In 1979, Brett became only the sixth player in MLB history to hit at least 20 doubles, triples and home runs in a single season, recording 42 doubles, 20 triples and 23 homers. He finished the season with a .329 batting average and an on-base percentage of .376.

Brett had one of his greatest seasons in 1980, finishing the year with a .390 batting average. He helped lead the Royals to their first AL pennant and was named the American League MVP, the first and only Royals player to win that honor.

During the 1983 regular season, Brett became embroiled in one of baseball's most notorious (and, to many fans, entertaining) altercations. Known as the “Pine Tar Incident,” it started after Brett hit a two-run homer off Yankees pitcher Goose Gossage, giving the Royals a 5-4 lead. Yankees manager Billy Martin notified the umpires that Brett had about 24 inches of pine tar (a legal compound used to improve the batter’s grip) on his bat. Since the MLB limit was 18 inches, home plate umpire Tim McClelland disqualified the runs and gave the Yankees the win.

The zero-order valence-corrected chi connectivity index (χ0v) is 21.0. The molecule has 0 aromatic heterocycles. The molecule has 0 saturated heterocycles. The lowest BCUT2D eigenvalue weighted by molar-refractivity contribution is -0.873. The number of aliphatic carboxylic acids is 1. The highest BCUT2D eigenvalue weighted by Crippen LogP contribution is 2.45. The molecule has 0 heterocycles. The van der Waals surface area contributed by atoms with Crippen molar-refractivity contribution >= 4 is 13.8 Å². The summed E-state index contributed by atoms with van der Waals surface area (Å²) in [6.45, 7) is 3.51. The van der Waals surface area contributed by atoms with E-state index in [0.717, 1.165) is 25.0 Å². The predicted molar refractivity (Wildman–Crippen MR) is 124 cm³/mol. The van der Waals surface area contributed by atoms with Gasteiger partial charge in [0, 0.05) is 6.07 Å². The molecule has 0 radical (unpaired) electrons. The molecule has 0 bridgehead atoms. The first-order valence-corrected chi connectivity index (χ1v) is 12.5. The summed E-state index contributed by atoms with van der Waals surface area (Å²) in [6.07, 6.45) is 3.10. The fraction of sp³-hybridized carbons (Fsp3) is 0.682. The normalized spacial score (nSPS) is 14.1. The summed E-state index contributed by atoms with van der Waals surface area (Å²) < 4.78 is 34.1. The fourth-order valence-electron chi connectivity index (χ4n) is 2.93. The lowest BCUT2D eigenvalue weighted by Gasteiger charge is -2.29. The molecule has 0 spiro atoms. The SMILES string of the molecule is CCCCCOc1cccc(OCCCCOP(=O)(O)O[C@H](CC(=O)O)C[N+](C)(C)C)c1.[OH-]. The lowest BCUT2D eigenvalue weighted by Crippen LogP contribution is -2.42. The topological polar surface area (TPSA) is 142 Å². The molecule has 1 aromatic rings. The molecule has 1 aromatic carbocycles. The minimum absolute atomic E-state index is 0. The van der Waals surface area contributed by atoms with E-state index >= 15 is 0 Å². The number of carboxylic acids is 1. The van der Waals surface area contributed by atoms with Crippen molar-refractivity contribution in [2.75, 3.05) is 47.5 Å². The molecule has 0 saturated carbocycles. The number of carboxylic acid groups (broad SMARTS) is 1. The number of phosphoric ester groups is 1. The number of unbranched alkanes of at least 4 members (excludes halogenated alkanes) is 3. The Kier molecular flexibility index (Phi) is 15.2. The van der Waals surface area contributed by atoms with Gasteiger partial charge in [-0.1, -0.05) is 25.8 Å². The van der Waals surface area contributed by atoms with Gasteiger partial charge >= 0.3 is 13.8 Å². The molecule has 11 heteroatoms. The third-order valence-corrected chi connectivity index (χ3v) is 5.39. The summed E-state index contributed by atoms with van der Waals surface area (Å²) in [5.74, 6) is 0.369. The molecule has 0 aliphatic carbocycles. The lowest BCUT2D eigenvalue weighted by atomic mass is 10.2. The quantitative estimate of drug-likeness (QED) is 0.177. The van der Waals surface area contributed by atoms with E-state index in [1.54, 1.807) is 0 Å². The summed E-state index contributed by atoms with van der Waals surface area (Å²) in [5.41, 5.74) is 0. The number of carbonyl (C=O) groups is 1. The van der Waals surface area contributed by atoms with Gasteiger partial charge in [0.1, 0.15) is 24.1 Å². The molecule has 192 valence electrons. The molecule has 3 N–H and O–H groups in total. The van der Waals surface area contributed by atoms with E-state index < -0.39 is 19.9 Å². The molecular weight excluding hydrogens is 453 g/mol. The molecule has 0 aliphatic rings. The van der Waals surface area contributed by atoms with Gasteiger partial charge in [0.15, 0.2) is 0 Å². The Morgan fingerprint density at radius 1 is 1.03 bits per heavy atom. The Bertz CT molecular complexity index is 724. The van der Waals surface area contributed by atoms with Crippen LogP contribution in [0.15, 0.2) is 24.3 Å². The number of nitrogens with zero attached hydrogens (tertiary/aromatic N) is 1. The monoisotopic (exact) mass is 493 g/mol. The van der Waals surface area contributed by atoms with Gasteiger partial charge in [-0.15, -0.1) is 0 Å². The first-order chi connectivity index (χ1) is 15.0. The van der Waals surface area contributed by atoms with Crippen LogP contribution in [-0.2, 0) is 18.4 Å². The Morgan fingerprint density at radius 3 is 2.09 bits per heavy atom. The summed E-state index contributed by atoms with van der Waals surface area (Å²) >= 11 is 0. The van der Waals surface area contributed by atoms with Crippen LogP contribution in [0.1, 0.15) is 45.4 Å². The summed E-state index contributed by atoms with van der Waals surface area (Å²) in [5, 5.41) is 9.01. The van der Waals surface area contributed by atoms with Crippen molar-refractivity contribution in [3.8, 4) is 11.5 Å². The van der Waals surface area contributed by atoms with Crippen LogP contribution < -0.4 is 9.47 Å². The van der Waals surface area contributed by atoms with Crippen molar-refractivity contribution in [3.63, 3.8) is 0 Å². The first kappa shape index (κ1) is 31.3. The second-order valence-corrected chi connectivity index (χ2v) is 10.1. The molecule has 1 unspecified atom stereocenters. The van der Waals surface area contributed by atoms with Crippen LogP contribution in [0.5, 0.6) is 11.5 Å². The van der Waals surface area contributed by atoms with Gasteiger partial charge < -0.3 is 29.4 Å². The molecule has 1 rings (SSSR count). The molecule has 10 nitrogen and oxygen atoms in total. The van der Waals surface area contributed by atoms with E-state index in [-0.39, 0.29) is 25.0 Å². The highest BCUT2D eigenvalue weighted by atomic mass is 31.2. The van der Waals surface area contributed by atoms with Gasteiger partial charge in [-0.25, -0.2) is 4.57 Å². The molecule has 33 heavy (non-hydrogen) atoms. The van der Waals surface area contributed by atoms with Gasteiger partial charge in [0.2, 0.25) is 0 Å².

Brett was enraged at the decision and had to be physically restrained when he charged out of the dugout toward McClelland. The Royals appealed the ruling, and Lee MacPhail, the American League president, upheld their appeal. More than three weeks later, the Royals were allowed to play the rest of the game against the Yankees, ending with a win for the Royals.

In 1985, Brett was named MVP of the 1985 playoffs and led the Royals to the World Series, winning in Game 7 against the St. Louis Cardinals. He finished the season with a .335 batting average, 30 home runs and 112 RBIs. Five years later, in 1990, he won his third AL batting title with a .329 average, making him theonly MLB player to win the league batting title in three decades.